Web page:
It's no doubt that MLM products are expensive. Even MLMs like Lou Abbott agree saying:

"The problem so many have is their prices aren't competitive in the real world.

Many MLMs simply brush it off by saying that the quality of the products are superior to other non-MLM products. Of course it wouldn't make sense that the distribution method is related to the quality of the product, but I've learned to never credit the MLMers with an over-abundance of smarts.

What if the experts actually said that the MLM products quality was WORSE than their non-MLM equivalaents?

That's what Alan Aragon said in a Facebook Post:

I regularly get questions about this or that MLM product, whether it be Advocare, Herbalife, Visalus, Isagenix, or Whateverthehell. I am yet to come across a health/nutrition-related MLM company that doesn't economize production costs with sub-par nutritional formulations, especially the protein-containing products (for example, MLMs love to use soy as the first ingredient or fructose as the second ingredient). Adding insult to injury, these protein-based products cost at least double that of the leading non-MLM brands that actually use higher-quality protein formulations. To top it all off, these mediocre MLM products are hyped as the best things on the market, and of course they rely on the emotional triggers of zealous testimonials rather than the weight of the scientific evidence. So yeah, my opinion of MLM-based nutritional products is LOL (yes, let the hurt flow through your butt over that). As for the MLM business model, here's a fun read:"

When someone asks what's wrong with MLM, there's three things right there. The product quality is low, the price is high, and they rely on zealous testimonials instead of scientific evidence. Of course we know that MLM testimonials are pointless, but the MLMers still push it.

You can read more about Alan Aragon on his website.

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Bad MLM Arguments

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If you are not familiar with Troy Dooly, you are on the right track in life. Congrats! Go be productive and move on with your life.

For the rest of you who have had the misfortune of listening to his MLM rants with backwards logic promoting MLM, I'm sorry. Troy's business is essentially promoting MLM, in just about any way he can. He's paid by MLM companies as a consultant. He sells membership to his MLM Help Desk website.

However, most of what I've seen are videos that are eye-poppingly biased overlooking basic facts about the company to come up with some kind of thing that he can promote in a positive light. To make an extreme example, it's a little like someone focusing on the money that hospitals make money from domestic violence and pitching the economic benefits of that. If you try to question them on it, they'll just say that they are trying to look at the positive side of life.

Recently Troy Dooly was caught by the SEC for promoting Zeek Rewards, which the SEC shut down for being a Ponzi scheme. In my mind, that was a minimal part of what came out about him. In fact, you can watch his video here where he admits the bad things:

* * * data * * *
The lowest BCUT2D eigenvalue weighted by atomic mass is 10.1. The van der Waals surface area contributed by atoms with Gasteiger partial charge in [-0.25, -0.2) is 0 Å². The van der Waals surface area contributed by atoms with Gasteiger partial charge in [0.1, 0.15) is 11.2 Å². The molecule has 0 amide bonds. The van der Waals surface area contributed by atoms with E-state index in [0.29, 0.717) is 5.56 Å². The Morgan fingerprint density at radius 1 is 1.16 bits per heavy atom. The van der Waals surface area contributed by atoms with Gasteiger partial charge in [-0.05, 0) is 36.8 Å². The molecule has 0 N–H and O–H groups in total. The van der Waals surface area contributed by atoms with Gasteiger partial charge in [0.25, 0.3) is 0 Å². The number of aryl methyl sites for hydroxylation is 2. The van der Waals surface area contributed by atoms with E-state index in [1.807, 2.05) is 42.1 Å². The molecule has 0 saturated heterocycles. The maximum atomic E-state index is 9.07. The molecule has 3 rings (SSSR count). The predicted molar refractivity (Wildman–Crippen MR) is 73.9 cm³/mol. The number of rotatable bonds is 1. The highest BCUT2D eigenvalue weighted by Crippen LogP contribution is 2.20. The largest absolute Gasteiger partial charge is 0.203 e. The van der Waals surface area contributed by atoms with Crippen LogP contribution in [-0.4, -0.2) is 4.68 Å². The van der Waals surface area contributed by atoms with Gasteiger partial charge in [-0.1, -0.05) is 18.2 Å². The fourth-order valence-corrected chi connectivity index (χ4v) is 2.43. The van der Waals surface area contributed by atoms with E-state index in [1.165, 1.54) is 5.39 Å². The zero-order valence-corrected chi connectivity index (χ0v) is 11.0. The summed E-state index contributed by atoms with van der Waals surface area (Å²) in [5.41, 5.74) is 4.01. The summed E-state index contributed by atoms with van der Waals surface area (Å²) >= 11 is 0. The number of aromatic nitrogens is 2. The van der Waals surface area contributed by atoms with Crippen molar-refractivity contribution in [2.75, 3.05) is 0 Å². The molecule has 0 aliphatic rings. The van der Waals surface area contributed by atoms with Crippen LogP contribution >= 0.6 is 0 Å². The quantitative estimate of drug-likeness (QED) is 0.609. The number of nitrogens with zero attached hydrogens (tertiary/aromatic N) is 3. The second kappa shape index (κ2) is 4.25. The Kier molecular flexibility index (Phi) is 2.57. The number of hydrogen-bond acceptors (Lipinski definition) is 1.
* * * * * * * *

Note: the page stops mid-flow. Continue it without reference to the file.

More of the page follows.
When he was asked point blank if he was getting paid by Zeek Rewards to promote it, he said no. In the video he explains that he was paid by the parent company of Zeek Rewards, Rex Venture Group and that his response was "splitting hairs." While it isn't technically a lie, it would be husband saying that he didn't sleep with another woman, because he didn't actually fall asleep with her. It's misrepresenting yourself to your audience.

At another point in the video he points out that he claimed that Zeek Rewards was "covering his expenses", but now discloses that one of his expenses is his "monthly retainer." He says this is "splitting hairs" as well, but it is an outright lie. A person's "monthly retainer" is not their expense, it is the expense of the company paying it. If I hire a lawyer and he requires a monthly retainer, he doesn't get to deduct that as a business expense from his taxes like he would a transportation expense. Troy Dooly is outright lying to his audience.

In the video, he says he's going to try to do better and disclose such relationships. My interpretation of that is: The SEC is watching me and I have to be clear with these disclosures now.

Of course, none of this will stop him from "splitting hairs" in the future and it doesn't begin to show how much he's "split hairs" in the past. It's clear that Troy Dooly has no credibility and one can never be certain if he's telling the true.

We can put him in the same category as Tim Sales: MLM Scammers

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MLM Scammers

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There's a great illustration at American Express' Open Forum for Small Businesses. I'll let you click over to see it. As you can see someone who is all talk and no work is very much a charlatan (in the author's view).

I know that some MLMers believe that "building a team" is actual work, but it's all talk. In reality the sales can be done by an inanimate shelf at Wal-Mart or via a website like Amazon. In many cases it can do it better because it doesn't illegally market the product through illegal health claims.

This is yet another reminder of why MLM is a terrible business.

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MLM Scam